Riesling A. Grape: Noble, Electric and Oh So Damn Picky
Posted on September 16, 2015
Well, it’s September. It’s sticky. It’s hot. And the only thing getting us through other than football and the promise of a cooler Autumn around the corner is, of course, WINE. (Sidebar: Football pairs JUST as well with wine as is does with beer, with about half the bloating side effect. It’s an opinionated scientific fact. Just sayin’.)
So to kick off the arrival of fall and say goodbye to the dog-days of summer, we, The Grape Girls, wanted something….bright. Something electric. Something that goes as well with a bucket of truffle fries as it does with fresh fish or roasted lamb. Enter our good friend, the Riesling Grape. With her flowery personality and high acidity, she’s not only the perfect pair for almost any meal, she might also be the most versatile of all the white wines out there. But, as with any great woman, there’s a catch: she’s so damn picky about where she’s grown.
The Noble Grape
Nicknamed The Noble Grape, the riesling is known for being a grape that directly reflects the terroir (terr-WHAT?) and natural flavors of where she’s grown. She can be stone dry, semi-sweet or syrupy sugary. But she’s always at least two things: mineral-ly and acid-y. In warmer climates, juicy peach flavors are up front and ready for tasting. In cooler climates, you’ll get a little more tree fruit in your grape. (Sidebar #2: The GG’s feel like the term “tree fruit” is a little vague. What the hell is a tree fruit, you ask? Well, so did we. And what we found was not rocket science.
Tree fruit just means fruit that comes from, DUH, a tree. They’re also classified according to the type of fruit they produced, often in relation to the seeds. For example, apples and pears are pome fruits, because they have many small seeds in the center, while cherries, peaches, and apricots are considered stone fruits, because they have one hard pit in the center. The more you know.)
We thought it’d be super fun to try an OG riesling for our first time. I mean, don’t you want to go with experience on your first go-around? So we grabbed a 2013 Gobelsburger Riesling from the Kamptal region of Austria. After all, the Old World we’re referring to includes Austria, Germany, Spain, France, Italy – you know, the places that have been around FOR-EV-ERR. We discovered that she’s a little more fruit forward BUT without being sweet. In fact, Austria, a small powerhouse in the world of riesling, is well known for making their rieslings bone dry. There’s no sign of malolactic (i.e.: second) fermentation or oak aging process here. Gotta respect the Austrians, y’all. They keep it simple.
We also learned a little history lesson about the riesling. To spare you all the consonants and drawn-out details, here’re the fun facts:
- Originated in the Rhine region of Germany
- Early 14th century Cistercian monks in Eberbach started planting white grapes because the red ones were’t turing out like he ones in France. From then on, it was a white grapes only kinda life.
- One of the first official wine purchases was in 1435, when Count Katzenelnbogen of Ruesselsheim purchases 6 Riesling vines. Good move, Count K.
- By the 16th century, Riesling was everywhere – GRAPES GONE WILD.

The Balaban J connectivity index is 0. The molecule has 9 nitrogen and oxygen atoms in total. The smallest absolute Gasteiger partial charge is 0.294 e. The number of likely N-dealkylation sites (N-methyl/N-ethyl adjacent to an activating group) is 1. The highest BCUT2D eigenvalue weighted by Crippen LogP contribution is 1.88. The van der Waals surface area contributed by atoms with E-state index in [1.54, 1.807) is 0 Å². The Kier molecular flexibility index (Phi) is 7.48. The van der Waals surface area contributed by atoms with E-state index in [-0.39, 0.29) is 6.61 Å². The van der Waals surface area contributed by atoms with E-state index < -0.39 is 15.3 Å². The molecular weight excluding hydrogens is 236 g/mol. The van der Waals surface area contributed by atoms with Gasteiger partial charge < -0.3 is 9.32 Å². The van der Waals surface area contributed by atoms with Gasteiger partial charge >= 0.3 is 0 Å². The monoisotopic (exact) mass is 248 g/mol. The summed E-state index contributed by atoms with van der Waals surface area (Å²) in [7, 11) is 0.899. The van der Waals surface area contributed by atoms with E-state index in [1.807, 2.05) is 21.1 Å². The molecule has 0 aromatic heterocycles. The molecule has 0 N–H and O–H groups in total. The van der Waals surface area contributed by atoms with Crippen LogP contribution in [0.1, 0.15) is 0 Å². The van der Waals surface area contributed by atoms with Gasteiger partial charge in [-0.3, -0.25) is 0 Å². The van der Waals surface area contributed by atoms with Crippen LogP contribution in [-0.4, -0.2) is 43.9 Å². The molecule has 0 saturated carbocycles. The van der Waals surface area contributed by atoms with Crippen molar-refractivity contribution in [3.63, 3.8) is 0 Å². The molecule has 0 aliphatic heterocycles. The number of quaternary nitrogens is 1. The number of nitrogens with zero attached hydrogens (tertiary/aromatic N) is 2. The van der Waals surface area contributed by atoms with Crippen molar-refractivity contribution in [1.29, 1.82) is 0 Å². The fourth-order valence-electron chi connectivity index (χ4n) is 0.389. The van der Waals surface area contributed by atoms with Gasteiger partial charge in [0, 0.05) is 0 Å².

- Became a famous grape in 1716 when a fancy-pants prince buys the Benedictine abbey and orders the grounds restored and replanted with riesling. By 1721, over 294,000 acres of good ole wine-making acres are planted. HOORAY!
- Around the 20th century, riesling goes from the “It Grape” to the “Eh Grape”, when vintners’ attentions get distracted to other younger, hotter, more exotic grapes. Don’t worry, girl. Happens to the best of ’em.
- 1960/1970, Riesling gets (sometimes falsely) lumped in with sweeter wines made for export and Germany gets the rap as the “sweet wine” region of the world. Which, ya know, is better than some of the other things they’re remembered for.
A Brick of Brix
Hands down, the best part of our riesling journey on this day was the addition of our new friend, Brick Chocolate. YOU GUYS. This chocolate is DA BOMB. DOT COM. And it’s not just any ordinary chocolate. It’s chocolate made specifically to pair with wine. Is there anything better in life? I think not. According to Brix’s founder Nick Proia, “Cheese, move over…Wine has found a new love, and it’s Brix Chocolate.” We, sir, could not agree more.
Not only is the packaging gorgeous, it’s so straightforward and simple to pair. It tells you right there on
the box what to pair it with! Today, we were given the Smooth Dark Chocolate to pair with our riesling – and oh MAN are we glad we were. See, the thing about this chocolate is that it’s as much art as it is science. They start with the best Cacao (that’s the science part) and blend it beautifully to get the flavor and texture juuust right (that’s the art part). And they NAILED it. Not only did it help to cut the acidity of the riesling we were drinking, but it melts in, around, over and under your mouth in such a beautiful and lasting way, you’ll wonder how you ever tasted wine without it. Move over cheese, indeed. The Grape Girls are SMITTEN. Big shout out to Sally at Brix for introducing us to our new love. (www.brixchocolate.com)
That’s a Wrap
Have a riesling you love? Sipping something else this week? We wanna know! Find us on twitter @thegrapegirls or Instagram @anywineanytime and show us your glass! Join us next #WineWednesday when we continue our love affair with this noble grape, with Brix, and, of course, with you. We HEART you.
Tip It and Sip It,
Lo & Tee